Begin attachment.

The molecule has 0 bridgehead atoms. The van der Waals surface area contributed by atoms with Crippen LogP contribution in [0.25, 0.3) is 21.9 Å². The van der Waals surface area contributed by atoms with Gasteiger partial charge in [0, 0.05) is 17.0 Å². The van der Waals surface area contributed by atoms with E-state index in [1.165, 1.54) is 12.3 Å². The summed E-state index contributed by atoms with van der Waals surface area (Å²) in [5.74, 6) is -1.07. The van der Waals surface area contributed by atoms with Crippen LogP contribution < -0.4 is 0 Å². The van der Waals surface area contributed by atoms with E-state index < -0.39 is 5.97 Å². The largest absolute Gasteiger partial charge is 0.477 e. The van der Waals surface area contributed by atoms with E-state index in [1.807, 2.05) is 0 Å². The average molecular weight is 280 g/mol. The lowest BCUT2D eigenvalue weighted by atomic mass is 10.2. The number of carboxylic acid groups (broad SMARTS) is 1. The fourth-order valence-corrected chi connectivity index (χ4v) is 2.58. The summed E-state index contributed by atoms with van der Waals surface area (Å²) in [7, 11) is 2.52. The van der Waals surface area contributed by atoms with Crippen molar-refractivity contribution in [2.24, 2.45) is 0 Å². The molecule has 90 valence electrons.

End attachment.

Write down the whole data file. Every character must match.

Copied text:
The molecule has 0 bridgehead atoms. The van der Waals surface area contributed by atoms with Crippen LogP contribution in [0.25, 0.3) is 21.9 Å². The van der Waals surface area contributed by atoms with Gasteiger partial charge in [0, 0.05) is 17.0 Å². The van der Waals surface area contributed by atoms with E-state index in [1.165, 1.54) is 12.3 Å². The summed E-state index contributed by atoms with van der Waals surface area (Å²) in [5.74, 6) is -1.07. The van der Waals surface area contributed by atoms with Crippen LogP contribution < -0.4 is 0 Å². The van der Waals surface area contributed by atoms with E-state index < -0.39 is 5.97 Å². The largest absolute Gasteiger partial charge is 0.477 e. The van der Waals surface area contributed by atoms with E-state index in [1.807, 2.05) is 0 Å². The average molecular weight is 280 g/mol. The lowest BCUT2D eigenvalue weighted by atomic mass is 10.2. The number of carboxylic acid groups (broad SMARTS) is 1. The fourth-order valence-corrected chi connectivity index (χ4v) is 2.58. The summed E-state index contributed by atoms with van der Waals surface area (Å²) in [7, 11) is 2.52. The van der Waals surface area contributed by atoms with Crippen molar-refractivity contribution in [2.24, 2.45) is 0 Å². The molecule has 90 valence electrons.